Warning: Trying to access array offset on value of type bool in /usr/www/users/urnnet/a/story.php on line 43 Growing Number of Special Needs Learners Remain Classroom Tourists Amid Device Shortages, Policy Delays :: Uganda Radionetwork
Esther Kyozira, the Chief Executive Officer of the National Union of Disabled Persons of Uganda (NUDIP), said although more learners are in classrooms, it has been established that their presence in school is more about passing time rather than gaining the education necessary to unlock their full potential.
Uganda has witnessed a
significant surge in the enrollment of special needs children within its school
system in recent years. However, schools are struggling to adequately address the
unique learning requirements of these learners, leaving them feeling like tourists
in their own classrooms.
Esther Kyozira, the Chief Executive
Officer of the National Union of Disabled Persons of Uganda (NUDIP), said although
more learners are in classrooms, it has been established that their presence in
school is more about passing time rather than gaining the education necessary
to unlock their full potential.
"The past was marked by a
troubling practice where parents would often lock away their children with
special needs, denying them their fundamental right to education," Kyozira
said speaking at the 3rd National Special Needs Education Symposium which
is centered around the theme of "Ensuring
Inclusive Education: From Theory to Practice."
She added, "But now, with
parents increasingly recognizing the importance of sending these children to
school, it's disheartening to see that many of them are still not receiving the
education they deserve. It's almost as if we've moved them from one confined
environment at home to another, with the same lack of meaningful learning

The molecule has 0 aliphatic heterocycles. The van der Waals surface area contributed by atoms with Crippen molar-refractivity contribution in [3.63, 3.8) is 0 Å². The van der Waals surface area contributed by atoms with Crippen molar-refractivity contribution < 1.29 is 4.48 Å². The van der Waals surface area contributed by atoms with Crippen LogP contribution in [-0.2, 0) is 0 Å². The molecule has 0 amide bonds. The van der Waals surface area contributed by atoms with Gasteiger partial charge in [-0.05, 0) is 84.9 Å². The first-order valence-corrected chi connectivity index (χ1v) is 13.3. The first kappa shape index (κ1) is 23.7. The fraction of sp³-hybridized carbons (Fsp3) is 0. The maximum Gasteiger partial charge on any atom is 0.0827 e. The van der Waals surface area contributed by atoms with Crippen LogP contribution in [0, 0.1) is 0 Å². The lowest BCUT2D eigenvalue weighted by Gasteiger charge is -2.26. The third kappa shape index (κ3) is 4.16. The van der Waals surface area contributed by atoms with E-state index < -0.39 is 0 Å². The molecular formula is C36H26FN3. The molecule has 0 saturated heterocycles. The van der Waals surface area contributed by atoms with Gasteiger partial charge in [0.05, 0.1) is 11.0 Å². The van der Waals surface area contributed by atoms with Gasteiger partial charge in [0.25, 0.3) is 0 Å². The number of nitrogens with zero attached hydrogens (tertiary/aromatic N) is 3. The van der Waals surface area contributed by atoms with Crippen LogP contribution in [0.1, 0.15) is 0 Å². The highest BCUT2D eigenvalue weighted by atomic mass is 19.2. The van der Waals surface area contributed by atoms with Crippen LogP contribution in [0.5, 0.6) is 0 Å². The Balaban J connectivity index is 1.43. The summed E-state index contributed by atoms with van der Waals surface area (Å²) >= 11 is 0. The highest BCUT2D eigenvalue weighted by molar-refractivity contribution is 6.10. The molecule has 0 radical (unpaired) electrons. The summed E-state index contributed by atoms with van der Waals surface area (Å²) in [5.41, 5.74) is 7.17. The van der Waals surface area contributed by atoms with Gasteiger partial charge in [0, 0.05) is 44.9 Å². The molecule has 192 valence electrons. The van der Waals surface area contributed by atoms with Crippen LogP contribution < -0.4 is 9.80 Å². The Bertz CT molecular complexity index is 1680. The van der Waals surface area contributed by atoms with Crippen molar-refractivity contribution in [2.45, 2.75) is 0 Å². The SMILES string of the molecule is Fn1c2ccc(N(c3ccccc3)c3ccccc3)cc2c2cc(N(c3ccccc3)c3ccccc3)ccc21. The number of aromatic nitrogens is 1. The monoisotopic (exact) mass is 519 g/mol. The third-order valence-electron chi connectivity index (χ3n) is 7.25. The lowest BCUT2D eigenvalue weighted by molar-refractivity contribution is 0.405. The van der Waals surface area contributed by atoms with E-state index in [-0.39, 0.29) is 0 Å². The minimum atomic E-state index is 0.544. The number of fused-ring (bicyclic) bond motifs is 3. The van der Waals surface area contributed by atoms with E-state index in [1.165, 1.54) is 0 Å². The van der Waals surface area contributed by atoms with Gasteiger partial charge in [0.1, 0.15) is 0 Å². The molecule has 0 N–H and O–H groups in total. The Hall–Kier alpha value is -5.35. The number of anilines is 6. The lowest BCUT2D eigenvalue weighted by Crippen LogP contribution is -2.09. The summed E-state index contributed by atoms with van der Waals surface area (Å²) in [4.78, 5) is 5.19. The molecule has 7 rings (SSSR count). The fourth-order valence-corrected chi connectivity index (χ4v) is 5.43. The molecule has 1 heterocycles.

Kyozira added that the majority lack assistive devices, which excludes many
children with different forms of disabilities from school with many left with no option other than dropping out.
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Assistive devices play a crucial
role in bridging the gap between the abilities of special needs learners and
the demands of the classroom. These devices, which include speech-generators, communication apps, hearing aids, and Brailles, empower
students to actively participate in their education.
Sarah Ayesiga, the Assistant
Commissioner in charge of Inclusive and Non-Formal Education in the Ministry of
Education, acknowledged the significant challenges surrounding the availability
of assistive devices for special needs learners. She pointed out that many of
these devices come with a hefty price tag, making them unaffordable for most
parents. For instance, hearing aids alone can cost as much as 3 million Ugandan
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However, Ayesiga noted the
funding constraints faced by the ministry, saying that the Special Needs
Education department receives relatively minimal funding. Despite some
increased attention and funding with the arrival of Janet Museveni as the
Minister responsible for the sector, the resources are still insufficient to
address the pressing needs adequately.
Ayesiga further explained that,
with the limited resources available, the ministry has made efforts to procure
some devices for learners. However, she also described the frustrating dilemma
they often find themselves in. For instance, in the case of blind learners,
they may be provided with Braille machines, but other necessary supplementary
items might be unavailable, rendering their efforts less effective.
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Ismael Mulindwa, the Director of
Basic Education, said the ministry is dedicated to addressing challenges for
special needs learners. He adds that they have started a study to determine the
cost of educating one special needs learner, considering different
disabilities. This study helps understand unique needs and costs, enabling
tailored interventions and resource allocation for quality education.
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Compulsory Special Needs Training for All Teachers
Another significant challenge
that has been looming is the shortage of teachers equipped to handle special
needs learners. Mulindwa highlighted a promising reform in teacher education
aimed at addressing this issue. he said the ministry plans to implement
mandatory modules on handling special learners in all teacher training
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This move represents a crucial